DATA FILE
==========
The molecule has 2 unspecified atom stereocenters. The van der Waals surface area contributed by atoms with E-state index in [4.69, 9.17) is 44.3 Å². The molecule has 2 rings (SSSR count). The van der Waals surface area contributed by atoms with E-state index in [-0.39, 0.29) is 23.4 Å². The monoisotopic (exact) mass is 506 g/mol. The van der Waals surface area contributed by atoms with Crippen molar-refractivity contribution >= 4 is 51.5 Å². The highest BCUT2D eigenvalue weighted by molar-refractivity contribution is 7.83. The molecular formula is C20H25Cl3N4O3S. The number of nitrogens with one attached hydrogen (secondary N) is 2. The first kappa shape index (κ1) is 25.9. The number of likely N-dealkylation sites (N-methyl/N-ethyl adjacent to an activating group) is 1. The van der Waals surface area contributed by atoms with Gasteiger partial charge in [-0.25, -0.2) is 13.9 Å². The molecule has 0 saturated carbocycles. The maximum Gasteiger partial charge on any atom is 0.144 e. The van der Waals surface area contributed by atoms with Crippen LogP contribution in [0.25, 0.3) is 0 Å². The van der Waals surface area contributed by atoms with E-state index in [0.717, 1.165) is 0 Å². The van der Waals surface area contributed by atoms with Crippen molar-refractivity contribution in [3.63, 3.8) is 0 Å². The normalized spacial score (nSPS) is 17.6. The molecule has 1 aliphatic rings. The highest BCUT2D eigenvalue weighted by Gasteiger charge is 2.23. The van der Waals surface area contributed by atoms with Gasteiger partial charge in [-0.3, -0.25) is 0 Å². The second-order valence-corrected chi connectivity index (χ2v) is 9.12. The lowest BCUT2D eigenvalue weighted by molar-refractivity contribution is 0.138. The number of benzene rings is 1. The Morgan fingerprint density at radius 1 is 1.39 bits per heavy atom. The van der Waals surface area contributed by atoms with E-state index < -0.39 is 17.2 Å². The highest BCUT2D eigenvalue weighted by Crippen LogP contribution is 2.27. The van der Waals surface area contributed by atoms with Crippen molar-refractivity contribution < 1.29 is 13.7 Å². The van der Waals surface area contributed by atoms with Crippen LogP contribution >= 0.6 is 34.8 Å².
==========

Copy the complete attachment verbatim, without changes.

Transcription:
The molecule has 2 unspecified atom stereocenters. The van der Waals surface area contributed by atoms with E-state index in [4.69, 9.17) is 44.3 Å². The molecule has 2 rings (SSSR count). The van der Waals surface area contributed by atoms with E-state index in [-0.39, 0.29) is 23.4 Å². The monoisotopic (exact) mass is 506 g/mol. The van der Waals surface area contributed by atoms with Crippen molar-refractivity contribution >= 4 is 51.5 Å². The highest BCUT2D eigenvalue weighted by molar-refractivity contribution is 7.83. The molecular formula is C20H25Cl3N4O3S. The number of nitrogens with one attached hydrogen (secondary N) is 2. The first kappa shape index (κ1) is 25.9. The number of likely N-dealkylation sites (N-methyl/N-ethyl adjacent to an activating group) is 1. The van der Waals surface area contributed by atoms with Gasteiger partial charge in [-0.25, -0.2) is 13.9 Å². The molecule has 0 saturated carbocycles. The maximum Gasteiger partial charge on any atom is 0.144 e. The van der Waals surface area contributed by atoms with Crippen LogP contribution in [0.25, 0.3) is 0 Å². The van der Waals surface area contributed by atoms with E-state index in [0.717, 1.165) is 0 Å². The van der Waals surface area contributed by atoms with Crippen molar-refractivity contribution in [3.63, 3.8) is 0 Å². The normalized spacial score (nSPS) is 17.6. The molecule has 1 aliphatic rings. The highest BCUT2D eigenvalue weighted by Gasteiger charge is 2.23. The van der Waals surface area contributed by atoms with Gasteiger partial charge in [-0.3, -0.25) is 0 Å². The second-order valence-corrected chi connectivity index (χ2v) is 9.12. The lowest BCUT2D eigenvalue weighted by molar-refractivity contribution is 0.138. The number of benzene rings is 1. The Morgan fingerprint density at radius 1 is 1.39 bits per heavy atom. The van der Waals surface area contributed by atoms with E-state index < -0.39 is 17.2 Å². The highest BCUT2D eigenvalue weighted by Crippen LogP contribution is 2.27. The van der Waals surface area contributed by atoms with Crippen molar-refractivity contribution < 1.29 is 13.7 Å². The van der Waals surface area contributed by atoms with Crippen LogP contribution >= 0.6 is 34.8 Å².